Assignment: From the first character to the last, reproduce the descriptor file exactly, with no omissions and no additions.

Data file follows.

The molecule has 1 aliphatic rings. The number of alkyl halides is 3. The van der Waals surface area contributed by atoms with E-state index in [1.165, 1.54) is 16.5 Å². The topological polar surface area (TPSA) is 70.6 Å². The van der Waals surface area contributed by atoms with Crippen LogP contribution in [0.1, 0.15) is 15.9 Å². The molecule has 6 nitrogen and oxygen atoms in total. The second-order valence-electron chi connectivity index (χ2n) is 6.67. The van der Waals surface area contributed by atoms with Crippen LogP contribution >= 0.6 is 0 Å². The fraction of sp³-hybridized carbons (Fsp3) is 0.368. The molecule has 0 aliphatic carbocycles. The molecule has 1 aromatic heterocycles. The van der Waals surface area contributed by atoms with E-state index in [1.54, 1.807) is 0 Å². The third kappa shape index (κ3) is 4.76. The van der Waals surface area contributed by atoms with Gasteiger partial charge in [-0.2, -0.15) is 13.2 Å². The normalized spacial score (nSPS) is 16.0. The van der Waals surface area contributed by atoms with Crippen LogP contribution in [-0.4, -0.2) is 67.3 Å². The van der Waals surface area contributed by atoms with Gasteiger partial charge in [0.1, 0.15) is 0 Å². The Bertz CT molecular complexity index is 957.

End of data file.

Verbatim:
The molecule has 1 aliphatic rings. The number of alkyl halides is 3. The van der Waals surface area contributed by atoms with E-state index in [1.165, 1.54) is 16.5 Å². The topological polar surface area (TPSA) is 70.6 Å². The van der Waals surface area contributed by atoms with Crippen LogP contribution in [0.1, 0.15) is 15.9 Å². The molecule has 6 nitrogen and oxygen atoms in total. The second-order valence-electron chi connectivity index (χ2n) is 6.67. The van der Waals surface area contributed by atoms with Crippen LogP contribution >= 0.6 is 0 Å². The fraction of sp³-hybridized carbons (Fsp3) is 0.368. The molecule has 0 aliphatic carbocycles. The molecule has 1 aromatic heterocycles. The van der Waals surface area contributed by atoms with E-state index in [1.54, 1.807) is 0 Å². The third kappa shape index (κ3) is 4.76. The van der Waals surface area contributed by atoms with Gasteiger partial charge in [-0.2, -0.15) is 13.2 Å². The normalized spacial score (nSPS) is 16.0. The van der Waals surface area contributed by atoms with Crippen LogP contribution in [-0.4, -0.2) is 67.3 Å². The van der Waals surface area contributed by atoms with Gasteiger partial charge in [0.1, 0.15) is 0 Å². The Bertz CT molecular complexity index is 957.